But high inoculation levels are still having an impact. That's good news as the Memorial Day holiday approaches and brings the unofficial start of summer. But even though people are happy and safe enough to emerge from lockdown, many are saying they prefer to take it slow. Here's Natasha Chen with that.


NATASHA CHEN, CNN CORRESPONDENT (voice-over): Sun's out, masks off. All across America, more and more people are seeing each other's faces for the first time in a long time.

UNIDENTIFIED MALE: It's been a long time coming.

CHEN (voice-over): More than 45 percent of people in the U.S. aged 12 or older are now fully vaccinated and three states -- Connecticut, Maine and Vermont have fully vaccinated at least half of their total population.

For the first time since March of 2020, San Francisco General Hospital reported zero COVID patients, the seven-day average of new cases in the U.S. is below 30,000 for the first time in almost a year.

With this progress comes relaxation of rules. New York venues are expanding capacity limits just in time for the Knicks to start their first playoff game with 15,000 seats already sold.

UNIDENTIFIED MALE: This is what we've been waiting for New York, to bring the culture back, to bring the spirit back to New York.

CHEN (voice-over): And California will drop capacity limits and social distancing requirements when the state fully reopens on June 15.

UNIDENTIFIED MALE: I think it is about time.

UNIDENTIFIED FEMALE: Yes, I think we've been ready for a while. CHEN (voice-over): Entertainers are preparing for in-person events, even if there will be a few adjustments.

UNIDENTIFIED MALE: Yes, I've been vaccinated. I mean, obviously you would like for everybody to go and get vaccinated. Yes, I think it's going to be a little different, you know, because we used to reaching out, touching so many people. I think that'll be a little bit scarce, if not fist bump. But I mean, you know, we'll find other ways to feed off the energy of the crowd.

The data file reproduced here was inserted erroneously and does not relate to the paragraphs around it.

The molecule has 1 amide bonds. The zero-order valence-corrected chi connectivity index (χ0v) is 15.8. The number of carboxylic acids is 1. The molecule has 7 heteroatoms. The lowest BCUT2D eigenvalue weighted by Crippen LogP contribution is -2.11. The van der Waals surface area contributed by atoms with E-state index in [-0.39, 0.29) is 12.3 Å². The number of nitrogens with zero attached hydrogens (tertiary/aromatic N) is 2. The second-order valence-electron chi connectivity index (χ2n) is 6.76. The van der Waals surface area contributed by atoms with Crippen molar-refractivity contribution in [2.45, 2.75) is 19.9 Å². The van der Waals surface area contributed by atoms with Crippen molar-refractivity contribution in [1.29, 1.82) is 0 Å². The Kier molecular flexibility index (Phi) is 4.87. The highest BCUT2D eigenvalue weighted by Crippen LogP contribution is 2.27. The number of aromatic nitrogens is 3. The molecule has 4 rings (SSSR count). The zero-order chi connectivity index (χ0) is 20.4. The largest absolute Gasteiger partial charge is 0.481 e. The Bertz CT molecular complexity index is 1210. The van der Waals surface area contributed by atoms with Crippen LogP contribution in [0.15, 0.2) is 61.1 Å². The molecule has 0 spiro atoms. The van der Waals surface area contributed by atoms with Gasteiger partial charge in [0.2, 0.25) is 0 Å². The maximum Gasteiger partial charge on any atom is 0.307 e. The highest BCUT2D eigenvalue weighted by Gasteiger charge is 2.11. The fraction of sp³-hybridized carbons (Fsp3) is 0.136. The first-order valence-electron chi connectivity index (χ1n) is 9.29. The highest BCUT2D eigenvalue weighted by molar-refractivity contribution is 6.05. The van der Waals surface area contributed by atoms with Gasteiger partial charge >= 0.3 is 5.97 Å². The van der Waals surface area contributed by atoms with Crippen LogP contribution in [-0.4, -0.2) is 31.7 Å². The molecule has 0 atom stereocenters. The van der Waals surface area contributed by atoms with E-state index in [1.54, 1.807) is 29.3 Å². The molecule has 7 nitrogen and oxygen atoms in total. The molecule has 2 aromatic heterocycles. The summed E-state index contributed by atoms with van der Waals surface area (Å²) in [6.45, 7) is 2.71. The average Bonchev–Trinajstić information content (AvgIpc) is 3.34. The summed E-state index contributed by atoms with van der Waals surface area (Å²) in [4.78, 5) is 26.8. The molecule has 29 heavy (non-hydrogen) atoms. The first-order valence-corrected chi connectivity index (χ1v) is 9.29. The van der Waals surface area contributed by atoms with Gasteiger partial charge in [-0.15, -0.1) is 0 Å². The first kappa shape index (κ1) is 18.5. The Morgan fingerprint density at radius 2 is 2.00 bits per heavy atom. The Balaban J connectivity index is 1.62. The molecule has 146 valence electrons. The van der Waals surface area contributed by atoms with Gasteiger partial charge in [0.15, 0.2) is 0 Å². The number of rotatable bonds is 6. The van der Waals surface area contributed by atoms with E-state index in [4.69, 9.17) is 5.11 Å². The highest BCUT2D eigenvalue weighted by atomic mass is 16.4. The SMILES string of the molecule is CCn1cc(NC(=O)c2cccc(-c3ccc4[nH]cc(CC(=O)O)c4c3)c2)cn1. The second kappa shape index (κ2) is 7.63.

CHEN (voice-over): But some people aren't ready to bounce back to pre- COVID habits.

Personal trainer, Dave Nassick is seeing a lasting shift in how he sees some of his clients.

DAVE NASSICK, PERSONAL TRAINER: They don't want to go back into the gym environment. You know, they feel more comfortable just being one- on-one in their own homes. So it's been actually good for me with my in-home business.

CHEN (voice-over): On a sunny day in Atlanta, these stunt performers were practicing in a group after more than a year of training alone.

UNIDENTIFIED FEMALE: Honestly, I still kind of feel iffy about it. Like, I'm still sketched out about being out here. But -- but, yes, I can't like stay at home all the time.

CHEN (voice-over): Health experts worry about what happens when hot weather drives people indoors this summer, especially in some states where vaccination rates are lower.

UNIDENTIFIED MALE: I'd still wear a mask at work, just because I work with public. So even though I'm fully vaccinated, I feel like, I don't know if they are or not. So I feel like it's still good to have it on --

UNIDENTIFIED MALE: Your whole store got hit, too.

UNIDENTIFIED MALE: Yes, we -- my whole work caught it back in December, so that was great. It was a terrible experience having it.